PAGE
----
Special Exhibition Swords of Kyoto: Master Craftsmanship from an Elegant Culture

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Special Exhibition
Swords of Kyoto: Master Craftsmanship from an Elegant Culture
September 29 - November 25, 2018
9:30 a.m.-6:00 p.m. (Entrance Until 5:30 p.m.)
Fridays, Saturdays 9:30 a.m.-8:00 p.m. (Entrance Until 7:30 p.m.)

*Closed Mondays, but open Mon. October 8 and closed Tue. October 9.

Adult 1,500 yen (1,300 yen)
Univ. Student 1,200 yen (1,000 yen)
High School Student 700 yen (500 yen)
Admission is free under middle school students.
*(Fees in parentheses for groups of twenty or more)



Kyoto National Museum
Access: 527 Chaya-cho, Higashiyama-ku, Kyoto, 605-0931, Japan 
Tel: 075-541-1151
Hours: 9:30 ~ 17:00/Tuesday ~ Thursday and Weekend
9:30 ~ 20:00/Friday(entry up to 30 minutes before closing.)
Closed: Monday(Tuesday if the Monday is a national holiday)


From the ancient times to the modern era, the former imperial capital of Kyoto has been home to some of Japan’s most talented swordsmiths, who have produced many famous blades. Though swords made in various regions are associated with “Yamashiro” (the former name of the province around Kyoto), those actually made in the capital have always had the highest status, prized by nobility and samurai alike. During the Edo period (1615–1868), swords were frequently exchanged among daimyo lords, and a sword from Kyoto was considered the ultimate gift.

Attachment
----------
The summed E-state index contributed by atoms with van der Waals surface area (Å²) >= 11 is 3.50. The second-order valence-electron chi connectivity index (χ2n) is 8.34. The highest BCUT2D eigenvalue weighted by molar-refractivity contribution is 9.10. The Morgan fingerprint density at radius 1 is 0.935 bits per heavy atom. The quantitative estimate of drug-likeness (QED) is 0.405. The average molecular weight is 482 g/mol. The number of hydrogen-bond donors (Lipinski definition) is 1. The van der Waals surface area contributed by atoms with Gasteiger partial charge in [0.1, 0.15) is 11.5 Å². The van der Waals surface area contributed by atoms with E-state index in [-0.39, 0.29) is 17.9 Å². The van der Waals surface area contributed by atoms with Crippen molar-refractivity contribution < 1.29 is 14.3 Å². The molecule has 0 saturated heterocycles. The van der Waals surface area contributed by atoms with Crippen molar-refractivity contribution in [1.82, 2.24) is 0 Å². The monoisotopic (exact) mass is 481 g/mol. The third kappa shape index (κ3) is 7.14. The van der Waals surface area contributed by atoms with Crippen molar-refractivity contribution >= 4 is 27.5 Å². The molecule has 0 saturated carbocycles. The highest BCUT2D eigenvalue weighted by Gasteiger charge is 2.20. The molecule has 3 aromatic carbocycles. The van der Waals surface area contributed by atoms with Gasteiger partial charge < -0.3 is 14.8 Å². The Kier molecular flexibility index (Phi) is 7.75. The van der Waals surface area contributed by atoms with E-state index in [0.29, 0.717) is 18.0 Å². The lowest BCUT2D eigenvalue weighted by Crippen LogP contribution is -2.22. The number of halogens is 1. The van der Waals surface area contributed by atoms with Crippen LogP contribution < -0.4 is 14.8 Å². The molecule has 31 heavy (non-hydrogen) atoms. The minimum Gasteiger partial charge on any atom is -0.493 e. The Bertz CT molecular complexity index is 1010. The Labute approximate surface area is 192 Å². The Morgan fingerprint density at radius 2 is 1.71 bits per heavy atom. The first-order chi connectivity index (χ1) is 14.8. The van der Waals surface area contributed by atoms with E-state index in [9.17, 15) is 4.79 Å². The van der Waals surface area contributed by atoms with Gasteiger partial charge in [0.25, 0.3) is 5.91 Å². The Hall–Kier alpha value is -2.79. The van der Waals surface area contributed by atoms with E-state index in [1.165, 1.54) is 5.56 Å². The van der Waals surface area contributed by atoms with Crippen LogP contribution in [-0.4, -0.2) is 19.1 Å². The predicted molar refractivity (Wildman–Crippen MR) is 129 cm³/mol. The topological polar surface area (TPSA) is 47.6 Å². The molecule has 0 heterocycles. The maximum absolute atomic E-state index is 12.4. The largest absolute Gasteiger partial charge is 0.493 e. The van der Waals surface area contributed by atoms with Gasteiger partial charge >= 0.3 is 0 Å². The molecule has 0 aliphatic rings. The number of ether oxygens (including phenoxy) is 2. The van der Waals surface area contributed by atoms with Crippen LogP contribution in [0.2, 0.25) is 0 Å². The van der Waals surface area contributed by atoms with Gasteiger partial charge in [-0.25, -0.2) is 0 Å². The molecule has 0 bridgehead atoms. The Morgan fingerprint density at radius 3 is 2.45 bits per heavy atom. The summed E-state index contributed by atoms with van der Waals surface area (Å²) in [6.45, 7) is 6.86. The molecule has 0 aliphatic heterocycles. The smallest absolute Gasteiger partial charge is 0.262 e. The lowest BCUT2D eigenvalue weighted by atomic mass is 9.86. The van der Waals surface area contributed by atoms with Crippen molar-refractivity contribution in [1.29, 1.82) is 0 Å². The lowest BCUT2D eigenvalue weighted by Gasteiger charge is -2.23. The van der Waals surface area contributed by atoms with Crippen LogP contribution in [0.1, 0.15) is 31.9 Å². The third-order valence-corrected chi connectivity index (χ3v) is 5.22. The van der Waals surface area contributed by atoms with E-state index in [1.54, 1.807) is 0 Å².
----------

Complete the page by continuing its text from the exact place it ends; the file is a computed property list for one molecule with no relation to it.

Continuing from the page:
This exhibition features nearly every National Treasure sword made in Yamashiro (Kyoto), together with outstanding tachi, katana, and other blades produced by associated master swordsmiths between the Heian (794 –1185) and Heisei (1989–present) periods. Also on view are a selection of important paintings, works of calligraphy, dolls, and other objects that help us understand the history of the Yamashiro smiths and their influence on Japan’s sword culture. These works and the stories surrounding them help clarify the role of swords in Japan, the value they were accorded by Kyoto’s aristocracy, warrior class, and townspeople, and the influence they had on Kyoto culture.

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